US tech giants split over corporate tax to help homeless

October 24, 2018 by Julie Charpentrat
San Francisco's homeless problem has been exacerbated by the tech boom that pushed housing prices sky high

Taxing San Francisco's wealthiest companies to rein in the city's homelessness problem makes sense to local campaigners—but the local tech giants aren't all so sure.

On November 6, voters in the city that is the home base of Twitter, Uber and Airbnb will decide the fate of "Proposition C," a local ballot measure brought about by a 28,000 signature petition this summer.

Designed to rake in $250 to $300 million in taxes per year, the Robin Hood-esque measure would fund housing for 5,000 people and finance mental health and housing aid services, its backers say.

Generally, San Francisco's tech bosses—including Twitter's Jack Dorsey and Patrick Collison of payment start-up Stripe—have resisted the proposal.

But billionaire Marc Benioff, head of cloud computing firm Salesforce, has pumped funding into the "Yes On C" campaign.

The campaign's blue and yellow banners are plastered around the city of 890,000, famed for the Golden Gate Bridge and its old-school cable cars.

"We have 70 billionaires in San Francisco [Bay Area region]. Not all of them are giving money away. A lot of them are just hoarding it," Benioff said in an interview with The Guardian.

'Not the best way'

Dorsey, who has argued frequently with Benioff about the issue on Twitter, instead calls for "long term solutions"—"not quick acts to make us feel good for one moment in time."

Wealth and poverty: homeless people in San Francisco asleep under the logos of the world's most expensive cars
"I want to help fix the homeless problem in SF and California," he tweeted earlier this month.

"I don't believe this (Prop C) is the best way to do it," he added, expressing his "trust" in Mayor London Breed to sort the issue.

According to the city council, which opposes the measure, some 7,500 people sleep outside every night in San Francisco. Every year, local services see around 20,000 different homeless people—and the city says it is spending $250 million per year on fighting the housing crisis.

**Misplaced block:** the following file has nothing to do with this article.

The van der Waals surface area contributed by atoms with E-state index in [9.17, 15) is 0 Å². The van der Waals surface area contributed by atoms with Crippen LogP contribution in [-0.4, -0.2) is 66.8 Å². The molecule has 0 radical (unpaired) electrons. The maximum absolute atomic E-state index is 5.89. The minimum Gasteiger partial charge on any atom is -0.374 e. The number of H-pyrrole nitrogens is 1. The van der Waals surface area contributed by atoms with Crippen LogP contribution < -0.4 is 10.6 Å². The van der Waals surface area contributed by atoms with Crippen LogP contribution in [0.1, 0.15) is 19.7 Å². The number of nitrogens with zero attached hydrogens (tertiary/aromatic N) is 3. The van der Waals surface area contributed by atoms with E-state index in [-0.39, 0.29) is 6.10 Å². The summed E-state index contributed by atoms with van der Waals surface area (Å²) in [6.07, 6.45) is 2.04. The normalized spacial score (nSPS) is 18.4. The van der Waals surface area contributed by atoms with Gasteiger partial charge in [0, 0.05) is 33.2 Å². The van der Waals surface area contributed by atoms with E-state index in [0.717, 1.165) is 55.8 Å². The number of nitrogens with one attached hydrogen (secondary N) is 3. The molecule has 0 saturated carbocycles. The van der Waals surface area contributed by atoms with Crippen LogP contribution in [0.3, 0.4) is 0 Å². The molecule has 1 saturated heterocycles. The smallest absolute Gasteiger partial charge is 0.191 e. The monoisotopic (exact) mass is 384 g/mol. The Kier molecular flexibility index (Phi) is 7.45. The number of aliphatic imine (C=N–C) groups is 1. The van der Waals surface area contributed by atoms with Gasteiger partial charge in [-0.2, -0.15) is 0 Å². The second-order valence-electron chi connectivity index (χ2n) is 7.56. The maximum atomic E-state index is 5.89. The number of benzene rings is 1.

San Francisco's homeless population is concentrated in the central Tenderloin district. Many suffer from mental and physical illnesses, and live among garbage and drug paraphernalia.

Pushing carts filled with shabby belongings, some roam along Market Street, not far from the headquarters of Uber and Twitter.

West coast problem

For San Francisco natives, the tech boom has worsened a housing crisis as real estate prices soared: $3,000 a month will get you a pokey studio, and unless you have at least $1 million to spend, you can wave goodbye to buying.

Salesforce head Marc Benioff (R) says his fellow billionaires are hoarding money and don't want to help the homeless
"These tech CEOs, they need to realize if they want to do business in San Francisco and use all of our civic resources ... then they should be more than happy to give a small amount—which is what it is for these companies," Benioff recently told CNN Business.

Benioff also said that some tech giants received tax breaks when they settled in Market Street, the city's main downtown thoroughfare.

Homelessness and high real estate prices are pressing issues up and down the US West Coast.

Other Californian cities such as nearby San Jose—located next to the home bases of tech behemoths Apple, Facebook and Google—are also plagued by astronomic real estate prices and homeless crises of their own.

Los Angeles faces tight housing and a large homeless population, as does Portland, Oregon.

Further north in Seattle, in the state of Washington, efforts earlier this year to pass a city tax to help the caved to pressure from companies based in the including Starbucks and Amazon.

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katesisco
not rated yet Oct 24, 2018
Well, the tax abatement on homes in CA was subverted to include big business, and the schools are broke as a result. Congress created the SuperFund legislation which required a tax on business polluters so the businesses claimed there was no pollution, including dumping heavy metals into fertilizer for farmers to add to cropland. All cross America toxic cleanups are delayed , postponed, omitted and forgotten about. Note that the Texas flooding exposed thousands to toxic dumps casually offloaded on empty lots in suburban streets. Big business doesn't care as long as its out of sight and not taxable. Bush did his best to comply.
Volund
1 / 5 (1) Oct 25, 2018
Or the city/county/state could just stop getting in the way of more housing being built.

If you do not have enough of something the best way to drive the price down is to create more of it. This is not some secrete formula, everyone knows this is the case but it never seems to be offered as a solution.

Why?

Because even in "Liberal" San Francisco the existing homeowners are all NIMBY with the attitude of I have mine, to bad for the rest of the people.

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